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Inglorious by Joanna Kavenna

Inglorious (2007)

by Joanna Kavenna

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What a poorly-skewed ratings graph this book has on Goodreads. But the reviews here (and on Amazon) explain why: it's been mis-marketed. Does that cover look like quite a serious philosophical novel to you? Nope, I didn't think so. Only this cover suits it. People will judge and choose by covers, no matter what old adages say. And a lot of the blurbs sound altogether too chicklitty. The quotes from the serious press make sense but "Smart, funny and warm"? I think someone sentElle a Kathy Lette novel in the wrong cover for them to come up with that melted cheese. No-wonder there are so many reader reviews that seem to be missing the point and often the references in the book, saying it's miserable, or criticising the lack of a shiny happy self-helpy conclusion.

Dropping out of society and being all existentialist is, in art and fiction, historically a male occupation. That hadn't bothered me especially as I didn't see it as meaning women couldn't, just that fiction - not reality - considered them to have different preoccupations, plus I'm perfectly capable of identifying with different gendered characters.
In an interview Joanna Kavenna said:"I remember as a teenager reading all these canonical books by Lawrence and Camus on what was always billed as 'the human condition'. It's only much later that you start to think, 'where are all the women?'" Whereas my conclusion was that hardly any female writers were interested in producing work along those lines.
I hoped I would at some point they would and I'd notice it; those I'm now aware of have all been very recent creations. The film Wendy & Lucy was the first one I remember. And now this and Come to the Edge - a novel which Joanna Kavenna wrote straight after Inglorious but which wasn't published until seven years later.

Both are novels of (similar) ideas but with different tones. Inglorious is serious though there are lines at which some might laugh in dark humour, and it doesn't explain itself directly.
As in the later book, which I read first, there is a critique of capitalist society and the expected trajectory of an orderly life, which simultaneously understands the love of that society's trappings. (The heroine, Rosa, visits the home of some married friends: "Three children, it was a towering achievement. And the place was a work of art...Everything was immaculate.” ... Her covering letters on job applications have all the satiric rage and righteousness of the newly manic Dennis Bagley in How to Get Ahead in Advertising.)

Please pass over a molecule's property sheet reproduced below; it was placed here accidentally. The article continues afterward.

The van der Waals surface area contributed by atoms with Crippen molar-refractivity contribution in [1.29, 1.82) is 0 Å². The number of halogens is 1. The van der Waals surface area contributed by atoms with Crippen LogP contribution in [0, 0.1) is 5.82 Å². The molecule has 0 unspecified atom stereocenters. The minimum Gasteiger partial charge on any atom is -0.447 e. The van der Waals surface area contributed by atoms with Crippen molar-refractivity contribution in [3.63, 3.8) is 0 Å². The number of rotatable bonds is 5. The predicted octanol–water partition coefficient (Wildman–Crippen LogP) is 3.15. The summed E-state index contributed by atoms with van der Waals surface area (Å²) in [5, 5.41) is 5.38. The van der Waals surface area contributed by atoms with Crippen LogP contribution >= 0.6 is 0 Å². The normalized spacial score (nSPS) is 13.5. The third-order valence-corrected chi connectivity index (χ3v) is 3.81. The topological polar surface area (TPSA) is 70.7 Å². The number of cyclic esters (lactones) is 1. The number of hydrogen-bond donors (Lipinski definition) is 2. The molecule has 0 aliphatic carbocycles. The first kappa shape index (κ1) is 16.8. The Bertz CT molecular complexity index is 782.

Rosa's journey, most of which is around the streets in duller areas of West London, closely mirrors the protagonist's experience in Knut Hamsun's Hunger and the narrative often reminded me of the Norwegian book. Another review alludes to Dostoevsky. Her swing from colour-supplement success story with a happy family background, to starving, uncompromising, occasionally hallucinatory, dropout intellectual is precipitated by events that populate mainstream fiction: the death of her mother, walking out of a media job, the end of her moribund relationship - things sometimes trivialised when they belong to certain types of people in stories, especially younger middle-class women. But these things can be harrowingly painful with the depth of centuries, even though their surface outlines are templates for cheap station novels with pink covers, or films starring Jennifer Aniston. And I think Kavenna is trying to point this out in Inglorious. She said in the same article I quoted above: "what happens if women write books that are solely about women trying to struggle with life – do they get accepted as representations of the human condition, or is it just the female condition?" No, I don't think people have a problem accepting them as part of the human condition if the work is intellectually serious - and I've seen at least as many men as women give high opinions of such works. (However, chicklit is perhaps regarded more dismissively than the smaller number of similar popular novels by and about men.)

The modern setting made aspects of Hunger even clearer to me, and more pertinent, in particular its illustration of the mismatch between the money system and the human need for self-expression and actualisation - which is insoluble for most except the relatively well-off and a few off-grid survivalists. There is also a fantastically evoked sensation of grasping around for things, for the levers which work the world, through a fog which has descended. Part of the fog is unfortunately others' lack of understanding. Most of Rosa's friends can't comprehend life off their own tramlines and sneer at her - yet she is acting like the subjects in many works of art they no doubt admire, with her unusually idea-based depression. Though their worst actions are to catalogue cruelly to her face her failings during the last days of her dying relationship, as if they hadn't realised that everything which had happened was more than enough. Those who try to be helpful are ultimately very boundaried and intent on remaining immersed in their own lives and convenience. But then what else is anyone supposed to do? Co-dependent helping would be "unhealthy" or smothering or both. Another insoluble problem of how society works.